Abnormalities range from single-gene disorders to chromosomal disorders. According to studies conducted in Newcastle, Baltimore, and Montreal, six to eight percent of genetic diseases among children were attributed to single-gene defects while .2 to .4 percent was attributed to chromosomal disorders. Some genetic disorders are common and harmless while some disorders are serious.

Genetic disorders are classified into three different categories: chromosomal disorders, Mendelian or monogenic disorders, and complex diseases traits.

Chromosomal Disorder
The abnormal arrangement or lack or excess of one or more chromosomes is called chromosomal disorder. In this disorder, the DNA undergoes largest changes and also includes an entire extra genome copy, an extra chromosome, duplications, or deletions of chromosomal portions, and other defects. A chromosomal abnormality causes mental retardation, behavioral disorders, growth disturbances, tumors, malformations, anatomic development, and spontaneous abortions.

Mendelian or Monogenic Disorders
Mendelian and monogenic disorders are primarily determined by a single mutant gene. These disorders exhibit the inheritance pattern and are further classified into autosomal dominant, autosomal recessive, or X-linked. Monogenic disorders occur in about 10 per 1000 live births with 7 in 1000 dominant, 2.5 in 1000 recessive, and 0.4 in 1000 X-linked.

Some of the common autosomal dominant disorders include: familial hypercholesterolemia, Marfan's syndrome, myotonic dystrophy, and tuberous sclerosis to name a few. Some of the autosomal recessive disorders include: deafness, sickle cell anemia, albinism, cystic fibrosis, and phenylketonuria. X-linked disorders include: hemophilia A, ocular albinism, Fabry's disease, color blindness, and testicular feminization.

Complex Disease Traits
Multiple gene interaction with multiple environments or exogenous factors causes complex disease traits or multifactorial genetic diseases. Although, these complex traits, such as gout, diabetes mellitus, and inheritance pattern are complex, the risk of comparatively less than in monogenic disorders. Common chronic diseases in adults such as peptic ulcer, hypertension, schizophrenia, and coronary heart disease and birth defects such as congenital heart disease and spina bifida fall under complex disorder traits.

Drugs, Environment, and Family Factors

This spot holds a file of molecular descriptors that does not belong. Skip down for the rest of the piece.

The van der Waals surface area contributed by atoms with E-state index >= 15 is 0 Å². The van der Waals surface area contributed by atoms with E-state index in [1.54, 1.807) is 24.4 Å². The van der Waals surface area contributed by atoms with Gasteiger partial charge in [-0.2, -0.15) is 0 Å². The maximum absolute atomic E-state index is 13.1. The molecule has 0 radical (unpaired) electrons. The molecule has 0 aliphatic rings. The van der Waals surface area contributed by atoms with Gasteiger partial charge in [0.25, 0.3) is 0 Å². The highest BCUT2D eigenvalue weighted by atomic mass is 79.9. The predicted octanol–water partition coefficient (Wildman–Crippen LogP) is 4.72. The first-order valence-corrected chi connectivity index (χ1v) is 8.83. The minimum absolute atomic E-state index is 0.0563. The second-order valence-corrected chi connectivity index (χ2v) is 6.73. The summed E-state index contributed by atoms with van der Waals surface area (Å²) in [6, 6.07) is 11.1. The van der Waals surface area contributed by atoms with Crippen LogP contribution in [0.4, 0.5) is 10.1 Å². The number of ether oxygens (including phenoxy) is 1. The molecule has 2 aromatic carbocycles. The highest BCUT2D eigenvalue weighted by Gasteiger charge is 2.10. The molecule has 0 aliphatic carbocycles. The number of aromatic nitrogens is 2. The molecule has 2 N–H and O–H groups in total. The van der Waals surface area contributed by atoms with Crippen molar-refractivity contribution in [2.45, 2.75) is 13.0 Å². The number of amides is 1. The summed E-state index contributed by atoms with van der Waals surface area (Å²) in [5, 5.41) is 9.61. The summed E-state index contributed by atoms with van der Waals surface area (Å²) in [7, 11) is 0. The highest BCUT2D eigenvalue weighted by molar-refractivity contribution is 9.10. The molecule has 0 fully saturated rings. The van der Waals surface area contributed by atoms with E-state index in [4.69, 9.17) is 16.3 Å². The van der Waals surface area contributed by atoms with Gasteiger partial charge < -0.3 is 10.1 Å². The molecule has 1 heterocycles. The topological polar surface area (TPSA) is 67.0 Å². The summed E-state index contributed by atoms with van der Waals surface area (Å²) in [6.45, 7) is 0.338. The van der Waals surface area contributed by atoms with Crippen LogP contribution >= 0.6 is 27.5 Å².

Genetic disorders caused due to abnormal response to drugs such as malignant hyperthermia has affected 50 percent of the U.S. population. Addition to drugs, various environmental factors can further aggravate certain genetic disorders. Example, ultraviolet ray exposure affects patients with xeroderma pigmentosum while aspartame utilization causes special risks in persons with phenylketonuria.
Many diseases are known to run in the family where even if one parent suffers from a dominant gene disorder, then it is highly possible that it will pass on to the child. If both parents carry recessive genes, then the child may or may not be affected or may act as a carrier. When a mother carries X-linked genes, then very likely her son may get affected and when the father carries an X-linked gene, all daughters will acts as carriers. The common disorders include diabetes, heart diseases, extra finger or toes, and shorter arms and legs.

Genetic Disorders among Ethnic Groups
Monogenic and complex diseases traits depend on various factors such as family history, and ethnic and geographic origin of a family. Some examples of genetic disorders that occur in high-frequency in specific ethnic groups include: diabetes mellitus among native North American populations, congenital neprhosis among Finns, familial Mediterranean fever among Armenians, adult lactose deficiency among the Chinese, cystic fibrosis among Europeans, and familial hypercholesterolemia among South African whites and French Canadians.

Diagnosis and Prevention
Most monogenic disorders often go undiagnosed contributing to the high occurrences of genetic disorders. With the appropriate information on the disorder given, the physician establishes correct diagnosis using biochemical or molecular testing. Issues such as new mutation, expression variation, phenotype/genotype correlations, and lack of penetration are given more importance. Family members should be counseled on prenatal diagnosis, carrier testing, and reproductive counseling thereby to understand and prevent common genetic disorders.

The last decade has seen various advancements in human genetics. Still, the roles of genes are complex and central in terms health and disease. Treating a genetic disorder is both difficult and most often not completely effective. Though exciting breakthroughs have been achieved, the issue of genetic disorders continues to pose a serious challenge to the scientific community.

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